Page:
STATE COLLEGE — At the risk of sounding too cliché, it is hard not to compare Ken Baxter’s life story to that of the metaphorical phoenix rising from the ashes. His journey has taken him through a series of bad decisions and unfathomable loss to the creation of a new life filled with love, hope and redemption.
The one constant throughout Baxter’s journey to hell and back has been music. It’s fitting that he’ll use music as a vehicle to share his incredible story with the public when he comes together with some of State College’s most established musicians to present The Philosophy of Hope at The State Theatre on Sept. 21.
With this unique collaboration and a theatrical approach to presenting Baxter’s story, this will not be your typical benefit concert — but then, Baxter’s life story is anything but typical.
“I played music my whole life,” he says. “It took me a long way, and I met all sorts of people. I opened a recording studio, I had a gold album, I played with Joe Cocker’s band and I was also a full-time professional firefighter in New England. What could be better?”
However, he says, his “rock star” lifestyle eventually led to a divorce when his children were teenagers. His eldest son, Nicholai, went on to study at Berklee College of Music, while his younger son, Alex, took the divorce hard and eventually turned to illicit drug use to cope.
In an effort to help Alex, Baxter hired him to help renovate and flip old houses. Eventually, drug dealers Alex knew set one of the houses on fire, causing enough damage to financially devastate Baxter and his then-girlfriend. Desperate, Baxter decided to finish what the arsonists started, using knowledge gleaned from years of firefighting to blow the house off its foundation.
When he was indicted two and a half years later, his arrest made national news, embarrassing Nicholai and causing Alex to blame himself.
“So I went to court, and Alex jumped off the Golden Gate Bridge at the age of 20,” he said.
Emotionally distraught over his son’s suicide, Baxter turned down a chance to make a plea deal that could keep him out of prison, and ended up being incarcerated in Walpole State Prison.
“I so wanted to be punished,” he said. “I didn’t realize the extent of the punishment that would follow. Except, it turned out amazing. It was probably the best years I’ve ever spent in my life.”
Baxter made the most of his time behind bars, befriending a fellow inmate, a brilliant doctor who was dying of cancer. The doctor passed along a wealth of knowledge to Baxter, but perhaps most importantly, he introduced him to a former colleague — Jenny Hwozdek.
“We started a friendship that evolved into what we termed a ‘Victorian romance’ for three and a half years,” Hwozdek says. “I lived here and he was in Massachusetts, so he wrote me letters and I drove back and forth every month to support him. When all you have is time to talk, you really create a connection with someone. … We fell in love and got married in prison. It was actually quite lovely.”
Encouraged by Hwozdek, Baxter convinced the prison to create a writing program, where he honed the skills he is now putting to use as he writes a book about his life, “The Philosophy of Arson.”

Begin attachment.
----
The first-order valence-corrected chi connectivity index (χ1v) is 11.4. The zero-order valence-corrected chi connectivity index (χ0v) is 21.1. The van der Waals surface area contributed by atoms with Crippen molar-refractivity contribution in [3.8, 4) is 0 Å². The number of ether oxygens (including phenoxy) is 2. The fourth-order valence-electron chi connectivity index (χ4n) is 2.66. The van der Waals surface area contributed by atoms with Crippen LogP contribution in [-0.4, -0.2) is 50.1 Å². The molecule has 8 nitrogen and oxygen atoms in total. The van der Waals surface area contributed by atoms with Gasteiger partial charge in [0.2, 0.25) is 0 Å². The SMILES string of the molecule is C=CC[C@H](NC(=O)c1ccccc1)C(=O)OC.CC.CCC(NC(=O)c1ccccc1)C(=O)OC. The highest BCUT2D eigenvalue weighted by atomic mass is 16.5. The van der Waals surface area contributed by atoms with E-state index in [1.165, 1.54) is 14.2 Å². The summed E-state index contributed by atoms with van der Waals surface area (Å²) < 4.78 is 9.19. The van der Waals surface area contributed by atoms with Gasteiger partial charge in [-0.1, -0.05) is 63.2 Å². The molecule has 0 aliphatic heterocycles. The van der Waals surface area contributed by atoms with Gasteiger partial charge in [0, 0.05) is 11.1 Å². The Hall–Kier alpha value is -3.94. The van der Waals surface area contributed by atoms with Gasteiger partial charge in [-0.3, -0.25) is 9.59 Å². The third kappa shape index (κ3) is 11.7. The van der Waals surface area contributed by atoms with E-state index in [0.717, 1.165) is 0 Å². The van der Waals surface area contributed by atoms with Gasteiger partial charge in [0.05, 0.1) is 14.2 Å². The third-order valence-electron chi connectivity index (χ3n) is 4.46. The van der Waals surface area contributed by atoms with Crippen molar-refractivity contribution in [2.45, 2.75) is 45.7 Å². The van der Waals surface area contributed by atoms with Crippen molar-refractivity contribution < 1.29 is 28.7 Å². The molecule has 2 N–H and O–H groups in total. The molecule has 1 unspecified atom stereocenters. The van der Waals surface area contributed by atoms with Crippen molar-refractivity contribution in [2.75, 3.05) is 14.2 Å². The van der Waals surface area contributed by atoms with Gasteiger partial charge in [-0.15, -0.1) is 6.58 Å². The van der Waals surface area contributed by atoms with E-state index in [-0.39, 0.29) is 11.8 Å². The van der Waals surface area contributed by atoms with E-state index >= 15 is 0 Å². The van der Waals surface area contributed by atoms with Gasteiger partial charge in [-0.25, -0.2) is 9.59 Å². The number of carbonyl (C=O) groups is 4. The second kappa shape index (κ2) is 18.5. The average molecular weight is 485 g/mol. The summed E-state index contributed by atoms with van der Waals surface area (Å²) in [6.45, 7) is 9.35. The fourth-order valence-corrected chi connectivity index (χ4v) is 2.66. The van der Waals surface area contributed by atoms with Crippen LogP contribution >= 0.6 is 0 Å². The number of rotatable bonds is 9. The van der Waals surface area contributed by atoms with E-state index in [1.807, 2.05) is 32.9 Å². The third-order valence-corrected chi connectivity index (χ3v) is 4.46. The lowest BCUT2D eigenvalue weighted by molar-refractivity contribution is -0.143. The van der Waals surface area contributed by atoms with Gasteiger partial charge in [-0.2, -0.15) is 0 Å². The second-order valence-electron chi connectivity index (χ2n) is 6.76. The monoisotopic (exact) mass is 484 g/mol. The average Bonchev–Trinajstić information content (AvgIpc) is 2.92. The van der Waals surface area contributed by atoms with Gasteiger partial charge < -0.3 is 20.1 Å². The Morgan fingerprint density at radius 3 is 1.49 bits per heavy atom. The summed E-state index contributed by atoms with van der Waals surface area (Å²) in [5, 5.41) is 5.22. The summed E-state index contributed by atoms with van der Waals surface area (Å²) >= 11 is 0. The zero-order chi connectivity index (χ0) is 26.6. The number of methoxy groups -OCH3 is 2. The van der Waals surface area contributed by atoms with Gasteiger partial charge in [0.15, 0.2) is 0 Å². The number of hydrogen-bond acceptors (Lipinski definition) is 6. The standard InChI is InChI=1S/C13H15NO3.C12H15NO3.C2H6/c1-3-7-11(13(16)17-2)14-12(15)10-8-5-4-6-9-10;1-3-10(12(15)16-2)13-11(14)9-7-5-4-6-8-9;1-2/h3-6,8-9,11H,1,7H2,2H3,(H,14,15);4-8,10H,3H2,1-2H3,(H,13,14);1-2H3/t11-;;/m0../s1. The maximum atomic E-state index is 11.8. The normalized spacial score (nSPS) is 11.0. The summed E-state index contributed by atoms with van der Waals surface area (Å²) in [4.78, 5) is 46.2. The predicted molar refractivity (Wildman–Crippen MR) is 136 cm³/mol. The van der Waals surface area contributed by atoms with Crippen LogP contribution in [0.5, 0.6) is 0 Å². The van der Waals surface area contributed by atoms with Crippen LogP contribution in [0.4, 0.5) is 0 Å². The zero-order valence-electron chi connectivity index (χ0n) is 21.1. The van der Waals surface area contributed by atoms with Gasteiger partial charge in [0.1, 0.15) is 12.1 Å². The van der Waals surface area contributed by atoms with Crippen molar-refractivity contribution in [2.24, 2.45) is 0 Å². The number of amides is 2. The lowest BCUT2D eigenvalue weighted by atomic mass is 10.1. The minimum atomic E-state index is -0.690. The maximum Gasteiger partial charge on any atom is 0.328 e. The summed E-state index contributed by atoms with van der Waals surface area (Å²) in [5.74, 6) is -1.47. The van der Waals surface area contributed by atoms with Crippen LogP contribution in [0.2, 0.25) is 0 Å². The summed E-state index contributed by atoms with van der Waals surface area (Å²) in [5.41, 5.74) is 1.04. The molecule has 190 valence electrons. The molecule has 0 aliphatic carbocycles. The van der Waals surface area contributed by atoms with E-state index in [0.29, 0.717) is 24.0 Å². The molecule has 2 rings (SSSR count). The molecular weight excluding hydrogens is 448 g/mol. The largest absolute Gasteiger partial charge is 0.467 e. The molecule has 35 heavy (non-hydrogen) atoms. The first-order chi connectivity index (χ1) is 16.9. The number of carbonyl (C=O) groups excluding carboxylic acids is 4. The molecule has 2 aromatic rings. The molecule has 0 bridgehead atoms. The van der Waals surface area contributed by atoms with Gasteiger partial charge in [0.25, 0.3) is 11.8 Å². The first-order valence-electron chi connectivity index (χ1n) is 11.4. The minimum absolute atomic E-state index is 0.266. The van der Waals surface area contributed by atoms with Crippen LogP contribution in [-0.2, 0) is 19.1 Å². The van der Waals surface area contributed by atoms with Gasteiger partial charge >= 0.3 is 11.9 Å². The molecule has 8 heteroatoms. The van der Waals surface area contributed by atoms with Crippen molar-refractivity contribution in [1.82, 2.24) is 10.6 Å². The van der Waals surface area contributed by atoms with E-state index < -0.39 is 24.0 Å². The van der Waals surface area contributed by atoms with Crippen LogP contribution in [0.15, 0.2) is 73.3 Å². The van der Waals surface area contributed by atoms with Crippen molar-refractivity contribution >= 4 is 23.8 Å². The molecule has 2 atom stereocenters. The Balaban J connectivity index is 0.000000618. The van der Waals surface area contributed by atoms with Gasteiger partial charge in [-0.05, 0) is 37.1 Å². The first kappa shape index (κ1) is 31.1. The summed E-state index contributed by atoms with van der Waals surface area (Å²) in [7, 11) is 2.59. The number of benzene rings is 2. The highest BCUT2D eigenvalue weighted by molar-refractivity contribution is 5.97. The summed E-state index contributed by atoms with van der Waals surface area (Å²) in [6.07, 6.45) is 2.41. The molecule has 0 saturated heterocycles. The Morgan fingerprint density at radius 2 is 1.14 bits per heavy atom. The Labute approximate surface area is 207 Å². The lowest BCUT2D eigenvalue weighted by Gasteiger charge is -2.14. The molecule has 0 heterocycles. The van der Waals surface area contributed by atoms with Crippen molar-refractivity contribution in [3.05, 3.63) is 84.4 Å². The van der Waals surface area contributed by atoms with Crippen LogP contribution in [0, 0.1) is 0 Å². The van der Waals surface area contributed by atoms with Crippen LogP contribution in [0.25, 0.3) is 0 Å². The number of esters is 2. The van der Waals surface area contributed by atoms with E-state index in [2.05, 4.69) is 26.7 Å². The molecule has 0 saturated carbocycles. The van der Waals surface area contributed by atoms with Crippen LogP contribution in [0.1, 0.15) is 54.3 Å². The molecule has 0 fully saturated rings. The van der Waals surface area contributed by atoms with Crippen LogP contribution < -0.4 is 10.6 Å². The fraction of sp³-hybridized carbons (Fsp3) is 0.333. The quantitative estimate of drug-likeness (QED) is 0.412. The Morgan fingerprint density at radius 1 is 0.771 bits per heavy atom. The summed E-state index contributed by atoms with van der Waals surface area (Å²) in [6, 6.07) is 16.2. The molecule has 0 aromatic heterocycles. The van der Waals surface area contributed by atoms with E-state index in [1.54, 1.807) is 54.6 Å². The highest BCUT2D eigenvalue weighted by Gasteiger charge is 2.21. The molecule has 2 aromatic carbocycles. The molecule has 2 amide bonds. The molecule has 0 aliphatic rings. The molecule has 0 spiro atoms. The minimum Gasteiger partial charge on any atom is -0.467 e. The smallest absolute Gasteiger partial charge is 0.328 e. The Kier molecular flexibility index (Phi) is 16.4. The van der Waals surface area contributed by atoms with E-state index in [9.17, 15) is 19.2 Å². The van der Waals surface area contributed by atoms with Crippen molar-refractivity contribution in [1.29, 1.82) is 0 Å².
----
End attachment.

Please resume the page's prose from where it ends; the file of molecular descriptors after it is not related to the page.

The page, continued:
He also found a way to keep music in his life, creating a piano keyboard out of cardboard which he used to teach himself music theory and to write songs, some of which he based on other inmates’ stories.
Baxter was released five years ago and relocated to Bellefonte. Not only will the songs he wrote in prison be performed during the concert, but they are also a part of an upcoming album, he says. The instrumental tracks were recorded in Los Angeles by John Mayer’s studio band, a collaboration arranged by Nicholai, an accomplished Grammy-winning music producer and engineer whose film credits include “La La Land” and “A Star Is Born.”
Nicholai is planning to fly into State College for the show.
“Sitting in a prison cell, one of my dreams became that someday, somehow, I’ll play music with my son again. So on this particular evening, the audience will witness with me my form of redemption, when my son and I sit down together for the first time in 15 years to play ‘Wish You Were Here’ by Pink Floyd,” Baxter said.
Hwozdek, who is producing the event, explains, “It’s about sharing an emotional experience. Our goal is to be a musical journey for the evening that is in line with what (Jana Marie Foundation) stands for. The way the songs are put together for the evening, we’re moving from adversity to hope and resilience.”
Marisa Vicere founded the Jana Marie Foundation in 2011 in memory of her sister, who died by suicide, and who used the arts as a form of healing during her life.
“This concert really harnesses the whole energy behind what we do and why we do it. Ken is using this as an expression of himself and his story, to help educate others about the road of recovery and hope, and finding peace in what happens after adversity. That message is so powerful,” Vicere says. “We are really excited to be a part of it and to bring another form of creative expression and storytelling to State College to really promote mental wellness.”
The Philosophy of Hope tickets are on sale for $28 through The State Theatre. For more information about the Jana Marie Foundation, visit.
If you or someone you know is struggling with thoughts of suicide, call the national suicide prevention hotline at (800) 273-8255.
(This article originally appeared in the September issue of Town&Gown.)